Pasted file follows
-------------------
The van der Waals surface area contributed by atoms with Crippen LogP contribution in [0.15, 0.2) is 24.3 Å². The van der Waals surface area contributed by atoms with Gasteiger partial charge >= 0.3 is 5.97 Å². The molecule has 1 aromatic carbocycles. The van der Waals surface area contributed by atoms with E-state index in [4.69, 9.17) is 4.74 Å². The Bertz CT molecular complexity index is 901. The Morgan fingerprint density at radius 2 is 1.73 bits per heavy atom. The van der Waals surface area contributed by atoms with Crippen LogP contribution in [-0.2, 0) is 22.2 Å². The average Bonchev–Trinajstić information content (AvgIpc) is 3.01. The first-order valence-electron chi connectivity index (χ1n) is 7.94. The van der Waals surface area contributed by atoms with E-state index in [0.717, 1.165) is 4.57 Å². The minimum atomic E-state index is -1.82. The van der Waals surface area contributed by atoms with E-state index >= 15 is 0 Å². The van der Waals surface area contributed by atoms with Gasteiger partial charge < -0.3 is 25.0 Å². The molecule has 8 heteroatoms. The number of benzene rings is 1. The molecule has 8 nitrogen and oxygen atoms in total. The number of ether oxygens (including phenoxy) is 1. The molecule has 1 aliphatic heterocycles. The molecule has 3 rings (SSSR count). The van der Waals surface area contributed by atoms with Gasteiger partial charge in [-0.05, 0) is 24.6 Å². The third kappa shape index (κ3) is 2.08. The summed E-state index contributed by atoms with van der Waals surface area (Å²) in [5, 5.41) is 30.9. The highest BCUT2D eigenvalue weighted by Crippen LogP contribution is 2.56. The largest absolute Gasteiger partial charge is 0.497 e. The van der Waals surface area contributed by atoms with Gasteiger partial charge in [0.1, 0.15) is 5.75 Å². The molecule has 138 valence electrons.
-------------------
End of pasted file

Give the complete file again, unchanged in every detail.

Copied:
The van der Waals surface area contributed by atoms with Crippen LogP contribution in [0.15, 0.2) is 24.3 Å². The van der Waals surface area contributed by atoms with Gasteiger partial charge >= 0.3 is 5.97 Å². The molecule has 1 aromatic carbocycles. The van der Waals surface area contributed by atoms with E-state index in [4.69, 9.17) is 4.74 Å². The Bertz CT molecular complexity index is 901. The Morgan fingerprint density at radius 2 is 1.73 bits per heavy atom. The van der Waals surface area contributed by atoms with Crippen LogP contribution in [-0.2, 0) is 22.2 Å². The average Bonchev–Trinajstić information content (AvgIpc) is 3.01. The first-order valence-electron chi connectivity index (χ1n) is 7.94. The van der Waals surface area contributed by atoms with E-state index in [0.717, 1.165) is 4.57 Å². The minimum atomic E-state index is -1.82. The van der Waals surface area contributed by atoms with E-state index >= 15 is 0 Å². The van der Waals surface area contributed by atoms with Gasteiger partial charge < -0.3 is 25.0 Å². The molecule has 8 heteroatoms. The number of benzene rings is 1. The molecule has 8 nitrogen and oxygen atoms in total. The number of ether oxygens (including phenoxy) is 1. The molecule has 1 aliphatic heterocycles. The molecule has 3 rings (SSSR count). The van der Waals surface area contributed by atoms with Gasteiger partial charge in [-0.05, 0) is 24.6 Å². The third kappa shape index (κ3) is 2.08. The summed E-state index contributed by atoms with van der Waals surface area (Å²) in [5, 5.41) is 30.9. The highest BCUT2D eigenvalue weighted by Crippen LogP contribution is 2.56. The largest absolute Gasteiger partial charge is 0.497 e. The van der Waals surface area contributed by atoms with Gasteiger partial charge in [0.1, 0.15) is 5.75 Å². The molecule has 138 valence electrons.